R1zx*Tx + R1zy*Ty + R1zz*Tz + O1z + R3zx*Tx + R3zy*Ty + R3zz*Tz + O3z = 2*R2zx*Tx + 2*R2zy*Ty + 2*R2zz*Tz + 2*O2z

    R1xx*Tx + R1xy*Ty + R1xz*Tz + R3xx*Tx + R3xy*Ty + R3xz*Tz - 2*R2xx*Tx - 2*R2xy*Ty - 2*R2xz*Tz = 2*O2x - O3x - O1x

    R1yx*Tx + R1yy*Ty + R1yz*Tz + R3yx*Tx + R3yy*Ty + R3yz*Tz - 2*R2yx*Tx - 2*R2yy*Ty - 2*R2yz*Tz = 2*O2y - O3y - O1y

    R1zx*Tx + R1zy*Ty + R1zz*Tz + R3zx*Tx + R3zy*Ty + R3zz*Tz - 2*R2zx*Tx - 2*R2zy*Ty - 2*R2zz*Tz = 2*O2z - O3z - O1z

    Tx(R1xx + R3xx - 2*R2xx) + Ty(R1xy + R3xy - 2*R2xy) + Tz(R1xz + R3xz - 2*R2xz) = 2*O2x - O3x - O1x

    Tx(R1yx + R3yx - 2*R2yx) + Ty(R1yy + R3yy - 2*R2yy) + Tz(R1yz + R3yz - 2*R2yz) = 2*O2y - O3y - O1y

    Tx(R1zx + R3zx - 2*R2zx) + Ty(R1zy + R3zy - 2*R2zy) + Tz(R1zz + R3zz - 2*R2zz) = 2*O2z - O3z - O1z

    Now form a system of equations A * x = B.

    [R1xx - 2*R2xx + R3xx, R1xy - 2*R2xy + R3xy, R1xz - 2*R2xz + R3xz]*[Tx] = [-O1x + 2*O2x - O3x]

    [R1yx - 2*R2yx + R3yx, R1yy - 2*R2yy + R3yy, R1yz - 2*R2yz + R3yz]*[Ty] = [-O1y + 2*O2y - O3y]

    [R1zx - 2*R2zx + R3zx, R1zy - 2*R2zy + R3zy, R1zz - 2*R2zz + R3zz]*[Tz] = [-O1z + 2*O2z - O3z]

    If working from python, you can use numpy.linalg.linalg.solve, or you can otherwise make a Gaussian elimination partial pivoting function. We are solving for x, which will return the X,Y,Z transform.

    I have attached the solution in Python.

    I think you're right. Even though 2 FRAMEs doesn't fully constrain a sphere, there should be only one reasonably sized sphere that results in the same XYZ transform from frame to sphere center for both frames.

    I'm going to think about this but hopefully someone has a neat algorithm for solving this on hand.

    Herse some more C# but it should be pretty easy to read.

    point has 3 elements XYZ, origin has 6 elements XYZABC, and return has 3 elements XYZ

    GetRange is taking a subset of a 1D array.

    MatNeg is negating a matrix.

    MatToRot is getting A,B,C values from a rotation matrix.

    Here is some code I wrote for a C# application. It may not be super helpful given the language you're working in but here's hoping.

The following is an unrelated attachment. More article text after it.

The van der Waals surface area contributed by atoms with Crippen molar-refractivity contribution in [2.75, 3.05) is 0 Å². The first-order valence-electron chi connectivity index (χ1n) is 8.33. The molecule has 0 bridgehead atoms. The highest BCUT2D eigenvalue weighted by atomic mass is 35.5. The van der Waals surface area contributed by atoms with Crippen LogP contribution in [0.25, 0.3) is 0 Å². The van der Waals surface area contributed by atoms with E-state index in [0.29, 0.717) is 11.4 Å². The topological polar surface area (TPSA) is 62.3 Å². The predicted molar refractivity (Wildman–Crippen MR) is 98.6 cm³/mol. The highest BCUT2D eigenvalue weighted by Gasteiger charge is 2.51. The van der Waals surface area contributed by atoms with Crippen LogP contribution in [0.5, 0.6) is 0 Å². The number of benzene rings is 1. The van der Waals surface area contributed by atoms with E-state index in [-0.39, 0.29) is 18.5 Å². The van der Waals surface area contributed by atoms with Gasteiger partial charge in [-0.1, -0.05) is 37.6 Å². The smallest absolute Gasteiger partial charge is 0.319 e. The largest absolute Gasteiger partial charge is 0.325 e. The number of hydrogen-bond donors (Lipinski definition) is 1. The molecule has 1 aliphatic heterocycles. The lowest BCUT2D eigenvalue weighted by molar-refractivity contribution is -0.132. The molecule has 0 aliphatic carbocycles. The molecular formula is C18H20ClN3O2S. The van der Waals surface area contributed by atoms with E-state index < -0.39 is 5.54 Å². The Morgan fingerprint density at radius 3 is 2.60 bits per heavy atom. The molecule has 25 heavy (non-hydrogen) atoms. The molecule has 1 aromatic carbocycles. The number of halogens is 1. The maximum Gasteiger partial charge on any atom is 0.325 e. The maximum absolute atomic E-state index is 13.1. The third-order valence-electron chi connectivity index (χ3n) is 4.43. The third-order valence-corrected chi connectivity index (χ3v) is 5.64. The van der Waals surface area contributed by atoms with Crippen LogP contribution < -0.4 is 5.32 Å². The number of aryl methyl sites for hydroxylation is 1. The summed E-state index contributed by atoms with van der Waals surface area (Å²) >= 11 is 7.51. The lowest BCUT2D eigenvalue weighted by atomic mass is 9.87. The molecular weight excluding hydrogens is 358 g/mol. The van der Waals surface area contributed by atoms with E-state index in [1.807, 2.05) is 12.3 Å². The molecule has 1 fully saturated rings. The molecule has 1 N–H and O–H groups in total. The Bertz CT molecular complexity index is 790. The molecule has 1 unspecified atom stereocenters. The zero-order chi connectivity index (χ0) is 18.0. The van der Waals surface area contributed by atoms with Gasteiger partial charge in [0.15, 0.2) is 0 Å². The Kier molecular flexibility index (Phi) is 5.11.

Yeah forgive me. I understand the value of investigating, but in most programming languages it's bad practice to have functions, structures, classes, etc without documentation that is completely exhaustive. The system variables document is pretty good but I saw that these structures didn't make the cut.

    I understand most of the parameters out of context, but some of these I can't figure out, such as:



    Can you help shed some light on precisely what each of these parameters do? Maybe even some units where applicable?

    I can't figure out the shortened names for many of the parameters in these STRUCs. Can someone give a quick definition to each, or point out a reference document that describes them?




    If this error is happening on the teach pendant, it might have something to do with your $CIR_TYPE or $ORI_TYPE parameters. I would make sure they each have a value assigned to them and that $ORI_TYPE should probably not be assigned the value #JOINT.

    I would also double check the start, end, and auxiliary coordinates for the circular motion and make sure they are all printing from RoboDK as expected.

    As far as I am aware, *.SUB files cannot execute motion internally. They can call functions or put programs into run mode, but the program would still have to be ran using the [deadman + go button] in T1.

    So Assuming you are in T1 and a *.SUB program is running, you COULD (though I wouldn't) have the *.SUB detect an external jog, then call a program, waiting for the user to run said program in order to make the external joints equal again.

    I think it would be best to track axis velocity in the *.SUB. $VEL_AXIS_ACT[7] will track the velocity of E1 and $VEL_AXIS_ACT[8] will track the velocity of E2. You will have to write code in the SBS.SUB to track when one is moving.